Success. SpaceX’s Dragon cargo craft launched at 12:45 a.m. EDT on a Falcon 9 rocket from Space Launch Complex 40 at Cape Canaveral Air Force Station in Florida with almost 5,000 pounds of cargo.
Instruments to perform the first-ever DNA sequencing in space, and the first international docking adapter for commercial spacecraft, are among the cargo scheduled to arrive at the International Space Station after Monday’s launch of the SpaceX Commercial Resupply Services-9 (CRS-9) mission.
The spacecraft will reach the space station at 7 a.m. Wednesday, July 20, and will be grappled by NASA astronaut Jeff Williams, supported by NASA astronaut Kate Rubins.
The mission is SpaceX’s ninth cargo flight under NASA’s CRS contract. Dragon’s cargo will support dozens of the more than 250 science and research investigations during the station’s Expeditions 48 and 49.
DNA testing aboard the space station typically requires collecting samples and returning them to Earth. The Biomolecule Sequencer seeks to demonstrate, for the first time, that DNA sequencing is feasible in microgravity using a crew-operated, miniaturized device to identify microbes, diagnose diseases, monitor crew health and possibly help detect DNA-based life off the Earth.
Maintaining safe temperatures is difficult in space where there is no atmosphere to moderate the extreme heat and cold provided by direct, unfiltered sunlight. The Phase Change Heat Exchanger, a NASA investigation to test temperature control technology for future spacecraft, uses a continual process of freezing and thawing to maintain temperatures inside a spacecraft, thereby protecting crews and equipment.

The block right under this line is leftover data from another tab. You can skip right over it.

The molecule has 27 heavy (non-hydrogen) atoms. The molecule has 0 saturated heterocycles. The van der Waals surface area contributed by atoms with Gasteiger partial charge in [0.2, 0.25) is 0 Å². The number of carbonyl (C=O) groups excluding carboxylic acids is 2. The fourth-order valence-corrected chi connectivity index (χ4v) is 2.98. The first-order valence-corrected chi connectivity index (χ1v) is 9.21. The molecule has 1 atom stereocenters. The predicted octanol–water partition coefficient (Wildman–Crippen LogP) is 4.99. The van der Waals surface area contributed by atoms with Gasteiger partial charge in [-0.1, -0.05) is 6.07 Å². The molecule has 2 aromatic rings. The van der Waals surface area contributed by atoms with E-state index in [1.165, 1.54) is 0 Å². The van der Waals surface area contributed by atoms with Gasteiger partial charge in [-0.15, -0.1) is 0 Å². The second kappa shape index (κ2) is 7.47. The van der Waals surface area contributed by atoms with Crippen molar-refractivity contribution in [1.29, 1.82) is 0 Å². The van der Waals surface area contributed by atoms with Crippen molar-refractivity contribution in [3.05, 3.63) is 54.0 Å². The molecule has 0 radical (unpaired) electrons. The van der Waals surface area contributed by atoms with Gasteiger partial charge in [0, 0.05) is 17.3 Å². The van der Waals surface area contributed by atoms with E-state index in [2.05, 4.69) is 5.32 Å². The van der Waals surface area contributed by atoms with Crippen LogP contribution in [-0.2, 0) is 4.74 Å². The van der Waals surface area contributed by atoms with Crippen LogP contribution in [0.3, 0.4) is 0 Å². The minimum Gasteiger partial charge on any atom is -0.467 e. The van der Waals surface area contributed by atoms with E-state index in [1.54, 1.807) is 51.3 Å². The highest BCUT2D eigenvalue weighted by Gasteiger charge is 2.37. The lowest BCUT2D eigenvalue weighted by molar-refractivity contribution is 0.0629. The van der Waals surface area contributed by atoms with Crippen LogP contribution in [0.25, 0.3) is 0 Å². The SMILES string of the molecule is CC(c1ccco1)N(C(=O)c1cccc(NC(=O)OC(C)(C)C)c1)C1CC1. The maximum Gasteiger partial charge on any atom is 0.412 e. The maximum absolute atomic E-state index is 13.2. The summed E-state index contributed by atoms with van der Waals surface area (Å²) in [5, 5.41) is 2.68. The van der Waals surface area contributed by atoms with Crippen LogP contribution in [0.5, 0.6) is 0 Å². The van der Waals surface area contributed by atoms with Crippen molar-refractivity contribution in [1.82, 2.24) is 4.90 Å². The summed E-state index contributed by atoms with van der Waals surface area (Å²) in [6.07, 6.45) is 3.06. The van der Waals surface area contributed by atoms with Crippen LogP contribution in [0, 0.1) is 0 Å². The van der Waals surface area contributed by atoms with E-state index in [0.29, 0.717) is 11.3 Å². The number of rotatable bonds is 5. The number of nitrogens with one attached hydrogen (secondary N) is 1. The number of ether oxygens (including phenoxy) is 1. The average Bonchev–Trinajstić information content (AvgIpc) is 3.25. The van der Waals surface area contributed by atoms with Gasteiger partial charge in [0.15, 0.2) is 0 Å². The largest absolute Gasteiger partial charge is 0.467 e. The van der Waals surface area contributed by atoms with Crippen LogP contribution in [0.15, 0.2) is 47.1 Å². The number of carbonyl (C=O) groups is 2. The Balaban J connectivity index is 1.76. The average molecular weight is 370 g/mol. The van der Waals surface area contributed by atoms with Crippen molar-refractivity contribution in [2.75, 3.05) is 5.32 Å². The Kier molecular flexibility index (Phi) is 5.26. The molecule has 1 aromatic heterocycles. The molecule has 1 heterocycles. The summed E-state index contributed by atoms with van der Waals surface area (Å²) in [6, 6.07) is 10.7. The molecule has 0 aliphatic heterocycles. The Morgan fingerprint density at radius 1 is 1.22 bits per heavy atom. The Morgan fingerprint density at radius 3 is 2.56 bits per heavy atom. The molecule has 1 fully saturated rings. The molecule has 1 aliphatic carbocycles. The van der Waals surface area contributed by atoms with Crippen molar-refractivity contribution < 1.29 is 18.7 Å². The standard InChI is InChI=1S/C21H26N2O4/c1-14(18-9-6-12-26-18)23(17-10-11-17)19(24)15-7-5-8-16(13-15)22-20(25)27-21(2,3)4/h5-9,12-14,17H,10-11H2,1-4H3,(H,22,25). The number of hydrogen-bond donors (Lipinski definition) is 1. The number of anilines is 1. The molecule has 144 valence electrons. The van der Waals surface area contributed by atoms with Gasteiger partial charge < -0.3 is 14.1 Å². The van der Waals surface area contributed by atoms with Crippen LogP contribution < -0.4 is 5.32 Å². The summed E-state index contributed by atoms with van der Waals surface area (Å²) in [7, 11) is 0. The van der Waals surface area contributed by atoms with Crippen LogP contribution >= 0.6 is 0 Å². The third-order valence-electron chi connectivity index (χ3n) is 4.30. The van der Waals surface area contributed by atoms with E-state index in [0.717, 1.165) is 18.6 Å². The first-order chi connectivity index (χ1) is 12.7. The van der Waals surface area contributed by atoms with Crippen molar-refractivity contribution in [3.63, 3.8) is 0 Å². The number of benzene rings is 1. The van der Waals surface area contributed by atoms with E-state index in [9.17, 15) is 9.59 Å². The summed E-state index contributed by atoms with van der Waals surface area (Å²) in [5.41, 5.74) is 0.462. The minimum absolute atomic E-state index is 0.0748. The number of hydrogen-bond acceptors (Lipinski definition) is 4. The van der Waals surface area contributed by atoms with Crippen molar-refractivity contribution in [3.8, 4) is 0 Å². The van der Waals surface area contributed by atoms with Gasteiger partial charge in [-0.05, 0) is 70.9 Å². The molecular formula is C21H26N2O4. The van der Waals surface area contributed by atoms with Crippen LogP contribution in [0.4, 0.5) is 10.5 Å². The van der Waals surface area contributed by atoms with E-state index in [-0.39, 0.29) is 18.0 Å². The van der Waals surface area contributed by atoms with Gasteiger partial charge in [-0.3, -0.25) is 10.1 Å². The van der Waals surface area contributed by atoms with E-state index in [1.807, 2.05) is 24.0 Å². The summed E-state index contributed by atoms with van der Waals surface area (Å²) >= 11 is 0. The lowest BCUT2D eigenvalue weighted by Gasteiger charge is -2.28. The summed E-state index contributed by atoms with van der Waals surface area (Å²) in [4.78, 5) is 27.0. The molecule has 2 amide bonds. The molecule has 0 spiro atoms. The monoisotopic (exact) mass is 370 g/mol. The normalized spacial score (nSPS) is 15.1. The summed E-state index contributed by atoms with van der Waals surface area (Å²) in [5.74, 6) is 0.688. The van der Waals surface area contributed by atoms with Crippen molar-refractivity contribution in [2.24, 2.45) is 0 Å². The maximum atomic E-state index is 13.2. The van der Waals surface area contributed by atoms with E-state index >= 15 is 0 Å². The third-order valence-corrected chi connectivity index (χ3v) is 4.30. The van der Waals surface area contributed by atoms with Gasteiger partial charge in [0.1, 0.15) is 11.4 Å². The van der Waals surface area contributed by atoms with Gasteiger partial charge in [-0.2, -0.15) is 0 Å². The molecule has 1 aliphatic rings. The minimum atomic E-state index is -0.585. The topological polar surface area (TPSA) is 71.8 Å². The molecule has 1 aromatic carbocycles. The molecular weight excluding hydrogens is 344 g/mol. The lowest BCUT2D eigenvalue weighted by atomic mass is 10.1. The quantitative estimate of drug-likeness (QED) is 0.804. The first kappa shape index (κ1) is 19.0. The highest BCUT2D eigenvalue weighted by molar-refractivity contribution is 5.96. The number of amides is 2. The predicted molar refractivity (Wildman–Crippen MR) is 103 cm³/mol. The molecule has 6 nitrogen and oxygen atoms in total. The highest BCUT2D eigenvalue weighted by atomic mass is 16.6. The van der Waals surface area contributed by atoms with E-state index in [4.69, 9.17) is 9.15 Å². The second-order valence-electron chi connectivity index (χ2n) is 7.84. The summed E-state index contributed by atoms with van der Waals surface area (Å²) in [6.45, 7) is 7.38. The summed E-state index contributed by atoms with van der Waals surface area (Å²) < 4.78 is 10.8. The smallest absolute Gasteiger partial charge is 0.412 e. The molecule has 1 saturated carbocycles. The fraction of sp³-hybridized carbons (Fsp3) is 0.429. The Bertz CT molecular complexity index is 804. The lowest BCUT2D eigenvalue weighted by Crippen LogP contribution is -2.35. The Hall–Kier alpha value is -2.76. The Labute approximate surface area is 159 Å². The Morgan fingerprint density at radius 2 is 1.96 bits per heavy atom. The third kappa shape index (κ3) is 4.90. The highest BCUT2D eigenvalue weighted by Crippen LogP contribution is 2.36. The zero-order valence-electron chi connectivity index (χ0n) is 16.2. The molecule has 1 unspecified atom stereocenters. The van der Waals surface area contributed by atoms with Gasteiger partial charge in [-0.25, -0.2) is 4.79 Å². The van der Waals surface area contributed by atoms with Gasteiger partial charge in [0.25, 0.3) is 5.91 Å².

The crew also will test a new efficient, three-dimensional solar cell.
Millions of Americans experience bone loss resulting from disease or the reduced effects of gravity that can occur in immobilized patients. New ground-based studies are using magnetic levitation equipment to simulate these gravity-related changes. Research delivered under the station’s role as a U.S. National Laboratory includes OsteoOmics, a test to determine whether magnetic levitation accurately simulates the free-fall conditions of microgravity by comparing genetic expression in different types of bone cells.
Improved understanding of the mechanisms behind bone loss could lead to better ways to prevent it during space missions. This also could contribute to better prevention of, and treatments for, bone loss as a result of diseases like osteopenia and osteoporosis, or from prolonged bed rest.
Another National Lab investigation called Heart Cells studies how microgravity changes the human heart, and how those changes vary from one individual to another. Future exploration of the moon, asteroids or Mars will require long periods of space travel, which creates increased risk of health problems such as muscle atrophy, including possible atrophy of heart muscle. Heart cells cultured aboard the space station for one month will be analyzed for cellular and molecular changes. Results could advance the study of heart disease and the development of drugs and cell replacement therapy.
Dragon is scheduled to depart the space station Monday, Aug. 29. After splashdown in the Pacific Ocean, west of Baja California, more than 3,300 pounds of science, hardware, crew supplies and spacewalk tools will be returned to shore. (NASA)